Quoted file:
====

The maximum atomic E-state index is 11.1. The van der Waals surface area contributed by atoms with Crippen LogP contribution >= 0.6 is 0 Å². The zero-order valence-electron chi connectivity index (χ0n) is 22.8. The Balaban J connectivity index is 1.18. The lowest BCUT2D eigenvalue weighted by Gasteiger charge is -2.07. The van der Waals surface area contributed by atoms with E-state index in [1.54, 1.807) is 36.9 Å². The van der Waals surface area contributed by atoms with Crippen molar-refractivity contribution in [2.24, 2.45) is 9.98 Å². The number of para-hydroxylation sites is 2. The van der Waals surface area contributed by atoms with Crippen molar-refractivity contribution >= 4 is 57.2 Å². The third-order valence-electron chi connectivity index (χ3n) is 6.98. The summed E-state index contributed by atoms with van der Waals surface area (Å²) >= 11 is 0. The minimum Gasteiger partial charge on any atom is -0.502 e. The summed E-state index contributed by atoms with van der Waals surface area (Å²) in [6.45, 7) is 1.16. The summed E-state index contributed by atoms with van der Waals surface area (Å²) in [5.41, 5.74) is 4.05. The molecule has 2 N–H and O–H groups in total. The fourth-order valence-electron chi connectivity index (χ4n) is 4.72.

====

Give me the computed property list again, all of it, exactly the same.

The maximum atomic E-state index is 11.1. The van der Waals surface area contributed by atoms with Crippen LogP contribution >= 0.6 is 0 Å². The zero-order valence-electron chi connectivity index (χ0n) is 22.8. The Balaban J connectivity index is 1.18. The lowest BCUT2D eigenvalue weighted by Gasteiger charge is -2.07. The van der Waals surface area contributed by atoms with E-state index in [1.54, 1.807) is 36.9 Å². The van der Waals surface area contributed by atoms with Crippen molar-refractivity contribution in [2.24, 2.45) is 9.98 Å². The number of para-hydroxylation sites is 2. The van der Waals surface area contributed by atoms with Crippen molar-refractivity contribution >= 4 is 57.2 Å². The third-order valence-electron chi connectivity index (χ3n) is 6.98. The summed E-state index contributed by atoms with van der Waals surface area (Å²) >= 11 is 0. The minimum Gasteiger partial charge on any atom is -0.502 e. The summed E-state index contributed by atoms with van der Waals surface area (Å²) in [6.45, 7) is 1.16. The summed E-state index contributed by atoms with van der Waals surface area (Å²) in [5.41, 5.74) is 4.05. The molecule has 2 N–H and O–H groups in total. The fourth-order valence-electron chi connectivity index (χ4n) is 4.72.